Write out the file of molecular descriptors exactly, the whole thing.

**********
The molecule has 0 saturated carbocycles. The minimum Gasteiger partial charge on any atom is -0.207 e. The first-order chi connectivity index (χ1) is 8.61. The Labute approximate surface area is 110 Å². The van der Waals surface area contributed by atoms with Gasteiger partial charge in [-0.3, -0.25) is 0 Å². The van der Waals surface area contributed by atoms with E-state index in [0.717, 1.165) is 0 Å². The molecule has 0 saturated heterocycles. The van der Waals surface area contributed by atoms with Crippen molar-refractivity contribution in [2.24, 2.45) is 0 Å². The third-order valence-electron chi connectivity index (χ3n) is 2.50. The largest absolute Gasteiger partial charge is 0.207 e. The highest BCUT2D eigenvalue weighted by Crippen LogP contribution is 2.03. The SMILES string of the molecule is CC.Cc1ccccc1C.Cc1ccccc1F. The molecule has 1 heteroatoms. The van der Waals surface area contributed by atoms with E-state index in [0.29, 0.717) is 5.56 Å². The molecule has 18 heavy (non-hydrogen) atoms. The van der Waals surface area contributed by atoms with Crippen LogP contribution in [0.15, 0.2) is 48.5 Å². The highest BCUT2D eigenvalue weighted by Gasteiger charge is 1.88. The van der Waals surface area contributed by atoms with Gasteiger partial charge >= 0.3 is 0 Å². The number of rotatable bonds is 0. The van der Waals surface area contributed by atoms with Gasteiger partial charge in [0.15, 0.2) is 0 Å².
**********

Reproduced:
The molecule has 0 saturated carbocycles. The minimum Gasteiger partial charge on any atom is -0.207 e. The first-order chi connectivity index (χ1) is 8.61. The Labute approximate surface area is 110 Å². The van der Waals surface area contributed by atoms with Gasteiger partial charge in [-0.3, -0.25) is 0 Å². The van der Waals surface area contributed by atoms with E-state index in [0.717, 1.165) is 0 Å². The molecule has 0 saturated heterocycles. The van der Waals surface area contributed by atoms with Crippen molar-refractivity contribution in [2.24, 2.45) is 0 Å². The third-order valence-electron chi connectivity index (χ3n) is 2.50. The largest absolute Gasteiger partial charge is 0.207 e. The highest BCUT2D eigenvalue weighted by Crippen LogP contribution is 2.03. The SMILES string of the molecule is CC.Cc1ccccc1C.Cc1ccccc1F. The molecule has 1 heteroatoms. The van der Waals surface area contributed by atoms with E-state index in [0.29, 0.717) is 5.56 Å². The molecule has 18 heavy (non-hydrogen) atoms. The van der Waals surface area contributed by atoms with Crippen LogP contribution in [0.15, 0.2) is 48.5 Å². The highest BCUT2D eigenvalue weighted by Gasteiger charge is 1.88. The van der Waals surface area contributed by atoms with Gasteiger partial charge >= 0.3 is 0 Å². The number of rotatable bonds is 0. The van der Waals surface area contributed by atoms with Gasteiger partial charge in [0.15, 0.2) is 0 Å².